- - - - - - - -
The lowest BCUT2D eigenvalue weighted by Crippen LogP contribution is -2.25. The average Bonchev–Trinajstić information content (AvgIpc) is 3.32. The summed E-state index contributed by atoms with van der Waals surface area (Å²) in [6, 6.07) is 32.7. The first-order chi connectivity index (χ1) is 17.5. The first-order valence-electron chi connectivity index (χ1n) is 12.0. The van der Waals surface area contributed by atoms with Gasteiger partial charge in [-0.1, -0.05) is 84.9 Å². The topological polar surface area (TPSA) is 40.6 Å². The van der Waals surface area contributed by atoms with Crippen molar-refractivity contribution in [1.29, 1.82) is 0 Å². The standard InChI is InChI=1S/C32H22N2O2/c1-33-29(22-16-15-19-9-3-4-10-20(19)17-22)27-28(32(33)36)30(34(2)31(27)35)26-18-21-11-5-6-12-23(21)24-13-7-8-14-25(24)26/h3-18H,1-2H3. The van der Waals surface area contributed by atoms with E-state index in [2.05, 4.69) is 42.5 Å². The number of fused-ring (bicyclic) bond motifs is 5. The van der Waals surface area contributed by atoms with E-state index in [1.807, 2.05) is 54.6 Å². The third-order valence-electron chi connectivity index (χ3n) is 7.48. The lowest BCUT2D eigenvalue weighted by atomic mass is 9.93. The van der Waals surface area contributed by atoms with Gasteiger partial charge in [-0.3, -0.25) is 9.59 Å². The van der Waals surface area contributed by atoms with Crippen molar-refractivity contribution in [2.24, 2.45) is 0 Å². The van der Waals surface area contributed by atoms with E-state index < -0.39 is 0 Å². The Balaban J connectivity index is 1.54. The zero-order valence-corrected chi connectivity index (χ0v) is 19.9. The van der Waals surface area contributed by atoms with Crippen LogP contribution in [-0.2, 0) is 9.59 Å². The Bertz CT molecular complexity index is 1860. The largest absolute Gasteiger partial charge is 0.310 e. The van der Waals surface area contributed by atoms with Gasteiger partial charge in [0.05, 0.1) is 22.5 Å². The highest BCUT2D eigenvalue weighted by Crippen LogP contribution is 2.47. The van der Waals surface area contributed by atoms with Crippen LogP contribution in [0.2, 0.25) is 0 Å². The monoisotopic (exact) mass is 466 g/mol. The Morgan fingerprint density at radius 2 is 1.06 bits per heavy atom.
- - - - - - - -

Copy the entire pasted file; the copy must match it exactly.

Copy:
The lowest BCUT2D eigenvalue weighted by Crippen LogP contribution is -2.25. The average Bonchev–Trinajstić information content (AvgIpc) is 3.32. The summed E-state index contributed by atoms with van der Waals surface area (Å²) in [6, 6.07) is 32.7. The first-order chi connectivity index (χ1) is 17.5. The first-order valence-electron chi connectivity index (χ1n) is 12.0. The van der Waals surface area contributed by atoms with Gasteiger partial charge in [-0.1, -0.05) is 84.9 Å². The topological polar surface area (TPSA) is 40.6 Å². The van der Waals surface area contributed by atoms with Crippen molar-refractivity contribution in [1.29, 1.82) is 0 Å². The standard InChI is InChI=1S/C32H22N2O2/c1-33-29(22-16-15-19-9-3-4-10-20(19)17-22)27-28(32(33)36)30(34(2)31(27)35)26-18-21-11-5-6-12-23(21)24-13-7-8-14-25(24)26/h3-18H,1-2H3. The van der Waals surface area contributed by atoms with E-state index in [2.05, 4.69) is 42.5 Å². The number of fused-ring (bicyclic) bond motifs is 5. The van der Waals surface area contributed by atoms with E-state index in [1.807, 2.05) is 54.6 Å². The third-order valence-electron chi connectivity index (χ3n) is 7.48. The lowest BCUT2D eigenvalue weighted by atomic mass is 9.93. The van der Waals surface area contributed by atoms with Gasteiger partial charge in [-0.3, -0.25) is 9.59 Å². The van der Waals surface area contributed by atoms with Crippen molar-refractivity contribution in [2.24, 2.45) is 0 Å². The van der Waals surface area contributed by atoms with E-state index < -0.39 is 0 Å². The Balaban J connectivity index is 1.54. The zero-order valence-corrected chi connectivity index (χ0v) is 19.9. The van der Waals surface area contributed by atoms with Crippen LogP contribution in [-0.2, 0) is 9.59 Å². The Bertz CT molecular complexity index is 1860. The largest absolute Gasteiger partial charge is 0.310 e. The van der Waals surface area contributed by atoms with Gasteiger partial charge in [0.05, 0.1) is 22.5 Å². The highest BCUT2D eigenvalue weighted by Crippen LogP contribution is 2.47. The van der Waals surface area contributed by atoms with Crippen LogP contribution in [0.2, 0.25) is 0 Å². The monoisotopic (exact) mass is 466 g/mol. The Morgan fingerprint density at radius 2 is 1.06 bits per heavy atom.